symmetry

The article talks about a simple activity which can be performed with students of primary, middle and high school. The shape that is used to discuss here is a square and hence it is expected that students know the basic properties of a square. The article also talks about using lines. Even if students don't have a Euclidean notion of definition of a line, that idea can be instilled as the teacher executes this activity.

Each of these faces are made from two copies of the same design. The repeated design is either resized, rotated, or shifted to make the face. Try creating your own symmetrical funny faces.

Republished from: http://thinkzone.wlonk.com/Symmetry/SymmetryFun.htm

David Horsburgh, the foremost practioner of Activity Based Learning in India, in his book Thinking & Doing illustrates how it is possible to shift the agency into the hands of the learners, teacher becoming almost a redundant facilitator in the background.

Here is an annotated excerpt of 10 pages from that celebrated book.

What can a humble matchbox do, one may ask. Check these tried and tested puzzles to enthuse your learners towards patterns, symmetry and a bit of imaginative problem solving, courtesy Arvind Gupta.

For more on match stick TLMs check the attachment below.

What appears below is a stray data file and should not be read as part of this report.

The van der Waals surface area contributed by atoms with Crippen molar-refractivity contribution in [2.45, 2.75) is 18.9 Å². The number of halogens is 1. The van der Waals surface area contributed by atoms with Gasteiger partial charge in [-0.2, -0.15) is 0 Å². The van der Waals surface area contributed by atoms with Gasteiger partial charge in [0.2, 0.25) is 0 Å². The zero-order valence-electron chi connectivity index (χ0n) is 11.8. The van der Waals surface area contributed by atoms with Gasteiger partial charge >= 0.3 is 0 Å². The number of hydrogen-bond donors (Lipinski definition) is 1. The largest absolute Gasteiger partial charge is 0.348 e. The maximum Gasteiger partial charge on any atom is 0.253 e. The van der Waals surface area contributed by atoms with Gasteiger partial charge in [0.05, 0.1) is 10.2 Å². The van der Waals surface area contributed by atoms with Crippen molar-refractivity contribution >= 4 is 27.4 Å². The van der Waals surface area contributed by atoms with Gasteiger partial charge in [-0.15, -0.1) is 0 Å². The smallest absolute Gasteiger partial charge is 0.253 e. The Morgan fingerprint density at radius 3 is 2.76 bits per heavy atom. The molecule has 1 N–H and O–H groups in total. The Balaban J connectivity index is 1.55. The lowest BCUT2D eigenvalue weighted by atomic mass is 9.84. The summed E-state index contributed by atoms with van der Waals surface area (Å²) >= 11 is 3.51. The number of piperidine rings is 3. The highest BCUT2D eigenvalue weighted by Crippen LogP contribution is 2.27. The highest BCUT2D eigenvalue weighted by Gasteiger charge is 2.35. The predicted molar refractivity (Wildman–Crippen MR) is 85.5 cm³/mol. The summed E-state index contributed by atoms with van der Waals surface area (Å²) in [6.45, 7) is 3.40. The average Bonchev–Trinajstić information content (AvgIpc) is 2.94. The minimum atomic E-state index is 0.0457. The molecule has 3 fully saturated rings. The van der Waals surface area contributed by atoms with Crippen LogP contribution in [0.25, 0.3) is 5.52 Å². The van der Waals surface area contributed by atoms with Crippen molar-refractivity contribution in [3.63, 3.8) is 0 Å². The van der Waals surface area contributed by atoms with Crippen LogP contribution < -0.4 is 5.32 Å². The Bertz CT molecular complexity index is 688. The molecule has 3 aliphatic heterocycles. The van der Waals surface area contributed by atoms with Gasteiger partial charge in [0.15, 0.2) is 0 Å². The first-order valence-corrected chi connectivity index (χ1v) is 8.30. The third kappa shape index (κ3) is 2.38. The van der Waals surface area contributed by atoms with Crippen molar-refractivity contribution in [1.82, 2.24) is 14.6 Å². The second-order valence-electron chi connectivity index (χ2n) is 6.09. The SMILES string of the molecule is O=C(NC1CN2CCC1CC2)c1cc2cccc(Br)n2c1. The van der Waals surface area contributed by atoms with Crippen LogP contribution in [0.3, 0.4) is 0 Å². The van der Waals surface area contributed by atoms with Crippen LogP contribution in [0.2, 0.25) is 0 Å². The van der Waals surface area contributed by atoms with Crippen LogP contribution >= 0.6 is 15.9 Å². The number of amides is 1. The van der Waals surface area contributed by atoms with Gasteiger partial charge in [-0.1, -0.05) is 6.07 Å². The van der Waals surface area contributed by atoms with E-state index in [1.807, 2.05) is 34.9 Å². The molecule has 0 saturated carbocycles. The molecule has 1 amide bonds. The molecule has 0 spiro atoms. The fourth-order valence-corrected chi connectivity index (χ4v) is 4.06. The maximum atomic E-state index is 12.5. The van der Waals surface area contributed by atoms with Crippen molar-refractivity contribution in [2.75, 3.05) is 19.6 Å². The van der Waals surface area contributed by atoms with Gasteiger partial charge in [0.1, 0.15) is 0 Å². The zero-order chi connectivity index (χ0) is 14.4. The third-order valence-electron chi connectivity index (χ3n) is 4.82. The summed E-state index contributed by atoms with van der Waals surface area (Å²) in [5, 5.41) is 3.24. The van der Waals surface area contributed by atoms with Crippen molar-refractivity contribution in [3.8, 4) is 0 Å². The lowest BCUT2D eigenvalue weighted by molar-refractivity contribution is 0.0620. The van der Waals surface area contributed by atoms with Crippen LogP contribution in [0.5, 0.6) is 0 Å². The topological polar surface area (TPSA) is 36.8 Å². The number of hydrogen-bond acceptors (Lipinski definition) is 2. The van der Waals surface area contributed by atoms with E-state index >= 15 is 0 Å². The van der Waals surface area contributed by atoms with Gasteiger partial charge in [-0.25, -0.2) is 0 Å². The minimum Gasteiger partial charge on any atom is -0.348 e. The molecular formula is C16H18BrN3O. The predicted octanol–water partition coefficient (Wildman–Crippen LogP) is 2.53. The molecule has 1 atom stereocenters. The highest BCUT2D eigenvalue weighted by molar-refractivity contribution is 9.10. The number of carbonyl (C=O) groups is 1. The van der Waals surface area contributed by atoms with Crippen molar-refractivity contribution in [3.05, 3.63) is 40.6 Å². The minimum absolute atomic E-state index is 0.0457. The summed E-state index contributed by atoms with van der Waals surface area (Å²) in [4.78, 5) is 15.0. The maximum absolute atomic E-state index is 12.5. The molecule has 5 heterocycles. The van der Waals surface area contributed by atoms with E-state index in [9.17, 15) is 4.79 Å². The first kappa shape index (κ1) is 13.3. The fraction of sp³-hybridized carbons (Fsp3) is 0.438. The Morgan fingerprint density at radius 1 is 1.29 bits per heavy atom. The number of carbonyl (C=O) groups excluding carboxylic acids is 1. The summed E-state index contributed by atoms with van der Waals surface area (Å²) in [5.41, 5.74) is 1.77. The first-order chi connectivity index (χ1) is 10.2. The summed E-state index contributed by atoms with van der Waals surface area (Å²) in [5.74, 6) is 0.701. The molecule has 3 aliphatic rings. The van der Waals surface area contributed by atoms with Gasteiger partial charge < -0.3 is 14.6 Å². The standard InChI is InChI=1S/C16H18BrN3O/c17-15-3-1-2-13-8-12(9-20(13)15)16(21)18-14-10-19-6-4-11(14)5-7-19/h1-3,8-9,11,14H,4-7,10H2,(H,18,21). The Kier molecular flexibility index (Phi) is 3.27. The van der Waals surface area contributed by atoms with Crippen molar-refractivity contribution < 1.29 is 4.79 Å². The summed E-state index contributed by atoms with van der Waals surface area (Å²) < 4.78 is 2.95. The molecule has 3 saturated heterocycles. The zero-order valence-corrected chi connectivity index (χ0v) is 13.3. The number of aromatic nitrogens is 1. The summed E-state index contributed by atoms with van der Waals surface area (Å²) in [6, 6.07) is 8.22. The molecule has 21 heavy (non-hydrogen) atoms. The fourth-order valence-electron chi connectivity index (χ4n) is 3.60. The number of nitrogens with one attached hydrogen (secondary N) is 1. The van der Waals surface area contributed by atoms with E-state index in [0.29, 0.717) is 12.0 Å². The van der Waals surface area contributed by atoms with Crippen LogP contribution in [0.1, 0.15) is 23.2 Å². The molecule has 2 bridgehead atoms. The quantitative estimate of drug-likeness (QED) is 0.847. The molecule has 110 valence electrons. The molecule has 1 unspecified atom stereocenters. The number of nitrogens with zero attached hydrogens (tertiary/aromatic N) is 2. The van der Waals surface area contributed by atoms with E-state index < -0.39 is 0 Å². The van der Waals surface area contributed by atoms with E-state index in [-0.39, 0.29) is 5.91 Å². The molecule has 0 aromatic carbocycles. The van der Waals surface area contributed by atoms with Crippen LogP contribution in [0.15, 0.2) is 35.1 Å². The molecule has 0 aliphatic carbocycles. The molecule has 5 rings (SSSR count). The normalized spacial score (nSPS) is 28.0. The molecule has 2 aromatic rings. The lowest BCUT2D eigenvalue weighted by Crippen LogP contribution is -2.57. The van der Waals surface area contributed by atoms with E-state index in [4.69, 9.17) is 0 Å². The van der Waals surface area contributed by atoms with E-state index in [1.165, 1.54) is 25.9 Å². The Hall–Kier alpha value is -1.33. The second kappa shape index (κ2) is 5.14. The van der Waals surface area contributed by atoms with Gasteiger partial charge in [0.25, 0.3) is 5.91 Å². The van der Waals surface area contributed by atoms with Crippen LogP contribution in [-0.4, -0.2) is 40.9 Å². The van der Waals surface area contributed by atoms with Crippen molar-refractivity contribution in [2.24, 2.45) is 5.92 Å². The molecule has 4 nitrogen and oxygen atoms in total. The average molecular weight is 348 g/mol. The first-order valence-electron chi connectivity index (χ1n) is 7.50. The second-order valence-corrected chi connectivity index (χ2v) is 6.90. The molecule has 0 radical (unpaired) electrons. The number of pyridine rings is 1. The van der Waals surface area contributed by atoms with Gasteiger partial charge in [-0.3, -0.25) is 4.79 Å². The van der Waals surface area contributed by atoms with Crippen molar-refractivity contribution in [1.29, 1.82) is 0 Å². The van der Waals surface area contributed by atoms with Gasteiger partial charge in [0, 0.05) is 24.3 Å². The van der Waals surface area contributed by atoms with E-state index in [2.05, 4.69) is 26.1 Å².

In this part we will concentrate on another infinite two-dimensional pattern called the wallpaper pattern and also explore aspects of symmetry in the everyday objects around us. For ease, we reiterate the ‘working definition’ of symmetry here. (the 1st part)

Symmetry seems to be very much a part of our genetic make-up. Even a young child, unschooled in matters, is able to differentiate between symmetrical or regular objects as compared with those that are irregular. Our hearing is tuned to recognise symmetry in rhythm, music and beats. We see beauty in symmetry of monuments, designs, decorations and art. The aim of this article is two-fold. The first is to introduce the reader to the intuitive as well as the mathematical concept of symmetry.

Magic squares have been a source of recreation and leisure from ancient times. There is something about the symmetry and patterns contained in such squares that carry great appeal. In this piece, we shall prove two simple results about 3 × 3 and 4 × 4 magic squares.
 
And also,

 A projector made from trash can be used to demonstrate holographic illusion and to explore symmetry, illusion & reflection.

Eyeglasses can come handy to explore interconnected concepts inside the classroom.

What can cloth clip do in a classroom? Imagine what not!

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